Saturday, April 9, 2011

World Bank proposes to limit funding to coal plants

Recently the World bank has proposed a new initiative that would only allow them to give loans out for coal plants for the poorest countries. Furthermore, they can only use coal plants if they have tried to use other cleaner or renewable energy sources first. However, just last year the World Bank, despite heavy criticism, loaned South Africa 3.75 billion dollars for a brand new coal plant to help with an increasing energy crisis there. Steve Kretzmann from Oil change international was in favor of this new regulation and thinks it is a step in the right direction. Ultimately he believes all fossil fuel projects must stop. However, others aren’t as happy, Alison Doig believes that The World Bank is trying to “green-wash their activity” but are continuing to do business the same way. Projects like this one will increase climate change significantly and go against the World Bank’s goal to reduce emissions.
To me it seems like The World Bank is just trying to make up for the loan they gave to South Africa a year ago. Their new policy only would not restrict them from loaning money to poor nations which are mainly the one’s who need money for new infrastructure like coal mines. Ultimately it doesn’t seem like it will really affect how they are doing business right now, they are just trying to give the illusion that they are taking steps to try to support a less fossil fuel dependent world.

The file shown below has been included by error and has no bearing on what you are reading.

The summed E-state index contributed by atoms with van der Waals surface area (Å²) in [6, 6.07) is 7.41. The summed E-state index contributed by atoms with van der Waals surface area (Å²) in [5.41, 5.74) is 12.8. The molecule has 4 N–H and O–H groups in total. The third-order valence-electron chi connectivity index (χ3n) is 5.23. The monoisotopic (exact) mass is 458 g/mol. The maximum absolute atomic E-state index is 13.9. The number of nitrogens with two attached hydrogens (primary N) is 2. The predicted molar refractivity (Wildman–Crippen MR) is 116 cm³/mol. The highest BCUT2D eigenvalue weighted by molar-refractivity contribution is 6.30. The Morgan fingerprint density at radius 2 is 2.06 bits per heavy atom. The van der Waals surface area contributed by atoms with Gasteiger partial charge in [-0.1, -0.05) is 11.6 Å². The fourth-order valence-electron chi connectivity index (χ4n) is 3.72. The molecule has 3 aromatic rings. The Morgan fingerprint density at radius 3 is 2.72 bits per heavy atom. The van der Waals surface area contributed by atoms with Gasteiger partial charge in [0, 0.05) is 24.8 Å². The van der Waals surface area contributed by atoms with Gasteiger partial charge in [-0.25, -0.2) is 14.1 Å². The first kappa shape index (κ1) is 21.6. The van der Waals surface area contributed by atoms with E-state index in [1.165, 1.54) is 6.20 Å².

I believe that the World Bank should try to commit to making a greener world. I agree with Kretzmann in that I think all fossil fuels “should entirely be phased out.” However, I understand that the decision they made was probably based more on economics than the environment. Obviously coal and fossil fuels are cheaper to use than renewable energy sources right now and the World Bank’s first priority is to aid the poor. Although this may be the easiest and cheapest way to provide South Africa Energy I don’t think a quick fix like adding another coal plant is what will be best in the long run.
--Kyle Moore

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